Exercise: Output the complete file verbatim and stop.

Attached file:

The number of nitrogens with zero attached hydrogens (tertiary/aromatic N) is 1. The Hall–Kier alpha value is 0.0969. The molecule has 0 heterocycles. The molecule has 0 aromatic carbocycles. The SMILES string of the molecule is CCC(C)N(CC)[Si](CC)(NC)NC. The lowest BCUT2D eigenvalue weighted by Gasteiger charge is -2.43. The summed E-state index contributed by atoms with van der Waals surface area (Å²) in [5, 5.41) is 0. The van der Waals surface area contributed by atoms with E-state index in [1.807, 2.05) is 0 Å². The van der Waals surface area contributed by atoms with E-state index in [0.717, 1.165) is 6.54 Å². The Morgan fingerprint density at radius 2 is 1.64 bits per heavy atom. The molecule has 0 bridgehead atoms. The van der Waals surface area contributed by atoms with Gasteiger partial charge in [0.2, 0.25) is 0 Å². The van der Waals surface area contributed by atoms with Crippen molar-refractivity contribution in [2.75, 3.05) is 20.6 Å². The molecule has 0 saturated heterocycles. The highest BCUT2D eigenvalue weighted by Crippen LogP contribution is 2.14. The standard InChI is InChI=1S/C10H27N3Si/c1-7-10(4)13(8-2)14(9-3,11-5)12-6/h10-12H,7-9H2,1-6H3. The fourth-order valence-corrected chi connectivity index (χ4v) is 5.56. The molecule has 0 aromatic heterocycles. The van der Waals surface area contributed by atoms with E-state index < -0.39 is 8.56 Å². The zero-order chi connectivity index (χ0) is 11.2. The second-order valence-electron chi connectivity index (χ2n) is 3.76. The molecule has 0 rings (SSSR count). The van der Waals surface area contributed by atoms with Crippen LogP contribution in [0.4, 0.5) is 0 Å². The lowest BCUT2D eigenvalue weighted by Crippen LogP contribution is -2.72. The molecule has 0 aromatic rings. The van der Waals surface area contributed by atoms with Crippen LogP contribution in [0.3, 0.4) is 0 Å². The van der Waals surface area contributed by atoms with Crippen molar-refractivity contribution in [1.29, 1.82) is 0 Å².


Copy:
The number of nitrogens with zero attached hydrogens (tertiary/aromatic N) is 1. The Hall–Kier alpha value is 0.0969. The molecule has 0 heterocycles. The molecule has 0 aromatic carbocycles. The SMILES string of the molecule is CCC(C)N(CC)[Si](CC)(NC)NC. The lowest BCUT2D eigenvalue weighted by Gasteiger charge is -2.43. The summed E-state index contributed by atoms with van der Waals surface area (Å²) in [5, 5.41) is 0. The van der Waals surface area contributed by atoms with E-state index in [1.807, 2.05) is 0 Å². The van der Waals surface area contributed by atoms with E-state index in [0.717, 1.165) is 6.54 Å². The Morgan fingerprint density at radius 2 is 1.64 bits per heavy atom. The molecule has 0 bridgehead atoms. The van der Waals surface area contributed by atoms with Gasteiger partial charge in [0.2, 0.25) is 0 Å². The van der Waals surface area contributed by atoms with Crippen molar-refractivity contribution in [2.75, 3.05) is 20.6 Å². The molecule has 0 saturated heterocycles. The highest BCUT2D eigenvalue weighted by Crippen LogP contribution is 2.14. The standard InChI is InChI=1S/C10H27N3Si/c1-7-10(4)13(8-2)14(9-3,11-5)12-6/h10-12H,7-9H2,1-6H3. The fourth-order valence-corrected chi connectivity index (χ4v) is 5.56. The molecule has 0 aromatic heterocycles. The van der Waals surface area contributed by atoms with E-state index < -0.39 is 8.56 Å². The zero-order chi connectivity index (χ0) is 11.2. The second-order valence-electron chi connectivity index (χ2n) is 3.76. The molecule has 0 rings (SSSR count). The van der Waals surface area contributed by atoms with Crippen LogP contribution in [0.4, 0.5) is 0 Å². The lowest BCUT2D eigenvalue weighted by Crippen LogP contribution is -2.72. The molecule has 0 aromatic rings. The van der Waals surface area contributed by atoms with Crippen LogP contribution in [0.3, 0.4) is 0 Å². The van der Waals surface area contributed by atoms with Crippen molar-refractivity contribution in [1.29, 1.82) is 0 Å².